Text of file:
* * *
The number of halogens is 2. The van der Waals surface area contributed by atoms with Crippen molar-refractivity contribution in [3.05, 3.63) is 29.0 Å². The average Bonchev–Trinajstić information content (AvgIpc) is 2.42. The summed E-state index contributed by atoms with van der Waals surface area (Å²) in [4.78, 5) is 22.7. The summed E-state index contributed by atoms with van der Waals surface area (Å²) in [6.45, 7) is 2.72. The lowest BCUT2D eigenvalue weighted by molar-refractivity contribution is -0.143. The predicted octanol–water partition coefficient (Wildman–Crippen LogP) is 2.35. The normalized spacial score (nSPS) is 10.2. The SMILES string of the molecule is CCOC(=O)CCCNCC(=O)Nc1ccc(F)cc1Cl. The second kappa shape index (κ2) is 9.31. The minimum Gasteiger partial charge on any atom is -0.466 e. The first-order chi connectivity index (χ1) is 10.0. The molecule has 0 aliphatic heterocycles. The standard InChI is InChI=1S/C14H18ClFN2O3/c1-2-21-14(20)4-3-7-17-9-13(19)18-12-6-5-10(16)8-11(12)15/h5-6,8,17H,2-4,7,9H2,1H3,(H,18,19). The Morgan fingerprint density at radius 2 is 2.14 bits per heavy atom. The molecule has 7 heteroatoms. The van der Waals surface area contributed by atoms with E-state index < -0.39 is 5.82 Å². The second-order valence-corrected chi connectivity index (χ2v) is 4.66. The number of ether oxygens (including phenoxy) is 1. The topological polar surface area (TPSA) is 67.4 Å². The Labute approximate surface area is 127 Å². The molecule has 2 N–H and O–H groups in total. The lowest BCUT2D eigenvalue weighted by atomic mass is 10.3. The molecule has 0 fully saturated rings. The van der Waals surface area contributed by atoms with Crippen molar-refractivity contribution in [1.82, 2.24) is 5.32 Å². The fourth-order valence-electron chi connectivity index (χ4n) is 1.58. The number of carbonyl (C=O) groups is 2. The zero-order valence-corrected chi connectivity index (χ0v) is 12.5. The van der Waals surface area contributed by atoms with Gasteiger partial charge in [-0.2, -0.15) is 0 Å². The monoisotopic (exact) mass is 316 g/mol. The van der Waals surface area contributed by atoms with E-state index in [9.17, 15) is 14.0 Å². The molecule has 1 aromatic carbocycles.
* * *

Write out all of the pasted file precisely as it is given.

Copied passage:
The number of halogens is 2. The van der Waals surface area contributed by atoms with Crippen molar-refractivity contribution in [3.05, 3.63) is 29.0 Å². The average Bonchev–Trinajstić information content (AvgIpc) is 2.42. The summed E-state index contributed by atoms with van der Waals surface area (Å²) in [4.78, 5) is 22.7. The summed E-state index contributed by atoms with van der Waals surface area (Å²) in [6.45, 7) is 2.72. The lowest BCUT2D eigenvalue weighted by molar-refractivity contribution is -0.143. The predicted octanol–water partition coefficient (Wildman–Crippen LogP) is 2.35. The normalized spacial score (nSPS) is 10.2. The SMILES string of the molecule is CCOC(=O)CCCNCC(=O)Nc1ccc(F)cc1Cl. The second kappa shape index (κ2) is 9.31. The minimum Gasteiger partial charge on any atom is -0.466 e. The first-order chi connectivity index (χ1) is 10.0. The molecule has 0 aliphatic heterocycles. The standard InChI is InChI=1S/C14H18ClFN2O3/c1-2-21-14(20)4-3-7-17-9-13(19)18-12-6-5-10(16)8-11(12)15/h5-6,8,17H,2-4,7,9H2,1H3,(H,18,19). The Morgan fingerprint density at radius 2 is 2.14 bits per heavy atom. The molecule has 7 heteroatoms. The van der Waals surface area contributed by atoms with E-state index < -0.39 is 5.82 Å². The second-order valence-corrected chi connectivity index (χ2v) is 4.66. The number of ether oxygens (including phenoxy) is 1. The topological polar surface area (TPSA) is 67.4 Å². The Labute approximate surface area is 127 Å². The molecule has 2 N–H and O–H groups in total. The lowest BCUT2D eigenvalue weighted by atomic mass is 10.3. The molecule has 0 fully saturated rings. The van der Waals surface area contributed by atoms with Crippen molar-refractivity contribution in [1.82, 2.24) is 5.32 Å². The fourth-order valence-electron chi connectivity index (χ4n) is 1.58. The number of carbonyl (C=O) groups is 2. The zero-order valence-corrected chi connectivity index (χ0v) is 12.5. The van der Waals surface area contributed by atoms with Gasteiger partial charge in [-0.2, -0.15) is 0 Å². The monoisotopic (exact) mass is 316 g/mol. The van der Waals surface area contributed by atoms with E-state index in [9.17, 15) is 14.0 Å². The molecule has 1 aromatic carbocycles.